Quote Originally Posted by SteveMetz View Post
Baghdad is currently self partitioning. Perhaps it could be an independent free city under international administration. Mosul is actually more of a problem than Kirkuk. If there was a program to share oil revenues, who actually administers Kirkuk becomes fairly unimportant. I think they US would have to retain a major presence in Kurdistan, particularly along its borders. Other pipelines could be built. Iraq's access to the sea is pretty limited anyway. This really struck me while standing on the docks at Um Qasr in 2003.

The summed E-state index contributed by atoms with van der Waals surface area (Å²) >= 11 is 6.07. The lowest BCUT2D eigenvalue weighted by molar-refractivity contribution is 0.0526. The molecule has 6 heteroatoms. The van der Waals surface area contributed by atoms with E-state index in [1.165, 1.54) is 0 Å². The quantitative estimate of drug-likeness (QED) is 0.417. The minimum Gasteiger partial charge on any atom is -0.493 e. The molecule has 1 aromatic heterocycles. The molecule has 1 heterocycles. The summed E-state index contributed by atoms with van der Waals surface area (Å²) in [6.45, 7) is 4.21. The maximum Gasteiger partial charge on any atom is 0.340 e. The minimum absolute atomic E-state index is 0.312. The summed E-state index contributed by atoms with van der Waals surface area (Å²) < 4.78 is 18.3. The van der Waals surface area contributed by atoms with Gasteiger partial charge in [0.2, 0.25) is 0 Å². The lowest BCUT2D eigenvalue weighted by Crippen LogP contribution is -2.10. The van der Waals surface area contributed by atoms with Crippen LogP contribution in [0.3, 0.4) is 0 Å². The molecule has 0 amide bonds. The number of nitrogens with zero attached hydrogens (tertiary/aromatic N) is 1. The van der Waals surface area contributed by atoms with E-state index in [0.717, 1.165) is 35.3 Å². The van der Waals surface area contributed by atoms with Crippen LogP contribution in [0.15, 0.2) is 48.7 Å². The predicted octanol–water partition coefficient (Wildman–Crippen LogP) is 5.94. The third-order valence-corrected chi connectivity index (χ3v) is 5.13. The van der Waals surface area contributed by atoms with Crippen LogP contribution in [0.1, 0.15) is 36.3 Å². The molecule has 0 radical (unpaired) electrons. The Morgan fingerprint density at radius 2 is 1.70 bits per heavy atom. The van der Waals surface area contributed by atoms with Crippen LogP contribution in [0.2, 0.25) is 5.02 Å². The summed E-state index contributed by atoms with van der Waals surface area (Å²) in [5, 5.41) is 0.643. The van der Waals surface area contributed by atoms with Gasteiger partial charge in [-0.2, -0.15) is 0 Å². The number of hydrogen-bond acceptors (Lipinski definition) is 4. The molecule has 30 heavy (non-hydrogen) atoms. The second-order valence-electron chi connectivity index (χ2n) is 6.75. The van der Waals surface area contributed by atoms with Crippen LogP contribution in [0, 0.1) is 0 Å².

I see Steve as closest to the mark with the point that Baghdad has self-partioned. That was our assessment on 1990: that a fragmented Iraq was the most likely outcome of any march on Baghdad. I feared as much in 2003 and said so. Now I would say to you is that it matters not what we as Western outsiders want to happen. What does matter is what the "Iraqis" want to happen. In the circumstances of today, inaction on their part is action, meaning that a neutral stance toward survival of the state is not really neutral. It is pro-fragmentation. I also see culture playing a strong role in that regard; Arab and Muslim cultures are fatalistic in accepting what happens as fate. The tendency to talk about about as it happens versus actively influence what does happen is strong. None of this in any case implies a nice, neat solution--which is where I see the proponents of partition going astray. It has not been pretty so far and it is not likely to get in prettier in the near to mid-term.